Huge asteroid the size of the Empire State Building to make close pass to Earth this week

A MASSIVE space rock will fly past Earth this week in a nerve-shredding close shave, according to Nasa.

Asteroid 2022 BH7 will make its close approach on Friday and is projected to be as long as the Empire State Building.

Fortunately, it is on track to soar safely past our planet and does not pose any threat to life on Earth.

Were it to hit, 2022 BH7 would be large enough to destroy an entire continent.

Nasa's Jet Propulsion Laboratory has provided a rundown of the space rock on its near-Earth Object (NEO) online database.

The platform keeps track of anything passing within 120million miles of Earth – a relatively close call by the agency's standards.

Thousands of NEOs are tracked by scientists to monitor whether they're on a collision course with our planet.

If there's a small chance they'll collide with the Earth and cause significant damage in future, they're labelled "Potentially Hazardous".

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Asteroid 2022 BH7 was discovered earlier this year and is believed to be between 170 and 380 meters wide.

According to Nasa, the space rock will pass by Earth at a safe distance of 2.3million miles.

That's nearly six times the gap between Earth and the Moon, so don't run for the nearest bomb shelter just yet.

Astronomers are currently tracking more than 2,000 NEOs that are larger than 1km – big enough to cause a mass extinction event.

Earth hasn't seen an asteroid of apocalyptic scale since the space rock that wiped out the dinosaurs 66million years ago.

However, smaller objects capable of flattening an entire city crash into Earth every so often.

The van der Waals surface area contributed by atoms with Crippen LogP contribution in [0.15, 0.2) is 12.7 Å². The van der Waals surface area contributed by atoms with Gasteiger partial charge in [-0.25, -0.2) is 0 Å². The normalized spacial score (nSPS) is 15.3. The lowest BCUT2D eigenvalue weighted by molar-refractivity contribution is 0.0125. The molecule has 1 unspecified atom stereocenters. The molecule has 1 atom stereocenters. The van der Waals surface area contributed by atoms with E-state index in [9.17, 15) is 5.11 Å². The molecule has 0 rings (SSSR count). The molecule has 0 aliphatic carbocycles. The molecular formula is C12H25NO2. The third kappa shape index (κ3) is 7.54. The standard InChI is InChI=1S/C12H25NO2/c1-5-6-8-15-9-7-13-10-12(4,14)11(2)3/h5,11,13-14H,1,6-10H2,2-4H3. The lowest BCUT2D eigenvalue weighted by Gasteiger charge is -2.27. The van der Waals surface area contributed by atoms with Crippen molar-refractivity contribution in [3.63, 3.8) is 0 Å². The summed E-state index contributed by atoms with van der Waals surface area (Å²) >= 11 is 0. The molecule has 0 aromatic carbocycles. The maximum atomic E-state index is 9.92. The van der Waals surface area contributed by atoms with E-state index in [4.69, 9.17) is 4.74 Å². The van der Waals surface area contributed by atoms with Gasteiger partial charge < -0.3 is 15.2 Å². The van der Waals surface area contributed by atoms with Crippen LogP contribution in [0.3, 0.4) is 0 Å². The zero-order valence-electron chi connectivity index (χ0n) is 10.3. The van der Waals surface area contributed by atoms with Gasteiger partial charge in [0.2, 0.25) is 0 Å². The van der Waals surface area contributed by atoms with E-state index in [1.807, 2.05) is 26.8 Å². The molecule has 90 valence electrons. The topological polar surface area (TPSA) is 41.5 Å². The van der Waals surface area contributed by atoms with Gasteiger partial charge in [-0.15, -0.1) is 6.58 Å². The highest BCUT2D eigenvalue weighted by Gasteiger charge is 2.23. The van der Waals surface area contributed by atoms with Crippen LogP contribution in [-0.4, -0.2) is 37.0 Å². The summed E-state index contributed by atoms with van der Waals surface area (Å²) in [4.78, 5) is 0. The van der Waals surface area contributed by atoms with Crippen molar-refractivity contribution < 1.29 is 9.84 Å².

One a few hundred metres across devastated 800 square miles of forest near Tunguska in Siberia on June 30, 1908.

Fortunately, Nasa doesn't believe any of the NEOs it keeps an eye on are on a collision course with our planet.

That could change in the coming months or years, however, as the space agency constantly revises objects' predicted trajectories.

"Nasa knows of no asteroid or comet currently on a collision course with Earth, so the probability of a major collision is quite small," Nasa says.

"In fact, as best as we can tell, no large object is likely to strike the Earth any time in the next several hundred years."

Even if they were to hit our planet, the vast majority of asteroids would not wipe out life as we know it.

"Global catastrophes" are only triggered when objects larger than 900 metres smash into Earth, according to Nasa.

In other news, a British woman has told of her horror after scammers used photos of a "silver fox" politician to trick her out of £80,000.

Norfolk County Council is suing Apple over what it says was misleading information about iPhone sales.

The creators of a chilling new horror game say that the title is so disturbing they've been forced to censor it on PlayStation.

And, Apple has announced updates to AirTags following claims that the coin-sized tracking devices are being used to stalk people.

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